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44-                          METALLURGY OF IRON AND STEEL.
of the stock it becomes red hot, whereupon the carbonic acid is expelled, as in an ordinary lime kiln, and the burned lime descends to unite with the silica, which is present in the ore and in the ash of the coke. Without this lime the silicious material would scarcely be fusible, but when the proper quantity is added the lime, silica and earthy.constituents of ore and ash unite to form a fusible slag that flows readily from the cinder notch. The proper proportion of lime-' stone depends upon the impurities in the ore, in the coke and in the stone itself. Some furnaces run on a mixture of ores averaging not over 6 per cent, of silica, while other furnaces average 10 per cent. The stone itself varies in different localities from 1 to 6 per cent, in silica, while the percentage of ash in the coke may be anywhere from 6 to 15 per cent. . A furnace running on silicious ores and limestone and a poor coke will need twice as much limestone as one carrying good ore and fuel, while with such poor material more fuel will be required and twice as much slag produced. An important duty of the lime after it has been fused into slag is to carry away the sulphur in the coke. Much difference of opinion exists as to the proper and possible chemical composition of blast-furnace slags. Koughly, it may be said that the silica should be between 30 and 40 per cent, and the lime between 40 and 50 per cent., and that when.the slag is made more basic the temperature must be raised, as each increase in lime raises the melting point.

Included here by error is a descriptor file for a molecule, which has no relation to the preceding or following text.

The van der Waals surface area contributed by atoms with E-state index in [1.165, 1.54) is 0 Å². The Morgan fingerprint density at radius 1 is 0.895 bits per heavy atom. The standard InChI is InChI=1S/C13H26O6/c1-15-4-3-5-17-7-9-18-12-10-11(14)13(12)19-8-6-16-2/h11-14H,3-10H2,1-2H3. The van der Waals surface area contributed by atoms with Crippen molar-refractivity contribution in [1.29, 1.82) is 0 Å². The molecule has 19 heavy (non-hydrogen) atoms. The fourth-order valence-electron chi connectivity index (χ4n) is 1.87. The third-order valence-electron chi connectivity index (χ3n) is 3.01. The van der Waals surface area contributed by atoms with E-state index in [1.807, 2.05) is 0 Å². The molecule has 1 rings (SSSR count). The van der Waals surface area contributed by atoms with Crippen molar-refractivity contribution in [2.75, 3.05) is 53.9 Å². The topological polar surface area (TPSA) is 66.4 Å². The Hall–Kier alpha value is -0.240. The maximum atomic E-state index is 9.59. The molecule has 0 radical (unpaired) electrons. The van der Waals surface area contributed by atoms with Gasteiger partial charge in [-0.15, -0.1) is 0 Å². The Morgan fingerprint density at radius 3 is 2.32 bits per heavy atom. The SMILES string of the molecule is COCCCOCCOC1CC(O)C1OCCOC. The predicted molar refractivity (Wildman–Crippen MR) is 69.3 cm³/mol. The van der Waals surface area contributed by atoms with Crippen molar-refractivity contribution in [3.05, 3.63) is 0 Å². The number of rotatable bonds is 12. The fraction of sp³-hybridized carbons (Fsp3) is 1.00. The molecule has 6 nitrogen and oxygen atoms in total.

SEC. Ilf.—Tlie use of 'burned, lime.—In 100 pounds of pure limestone there are 56 pounds of CaO and 44 pounds of carbonic acid gas (C02). As soon as the stone reaches a red heat in the blast furnace this C02 is driven off and rises through the overlying stock, some of it uniting with the coke according to the following reaction:           •                '                                       ••           ,
This shows that every pound of carbon in the stone carries away a pound of carbon from the coke; that if a thousand pounds of stone be used to one ton of coke, then 6 per cent, of all the fuel is destroyed •by the stone, while if twice that amount of stone be charged, then 12 per cent, is lost. To prevent this waste, some furnaces in Mid-dlesborough, England, as well as elsewhere, have calcined the stone before charging, and there are papers on record showing a very con-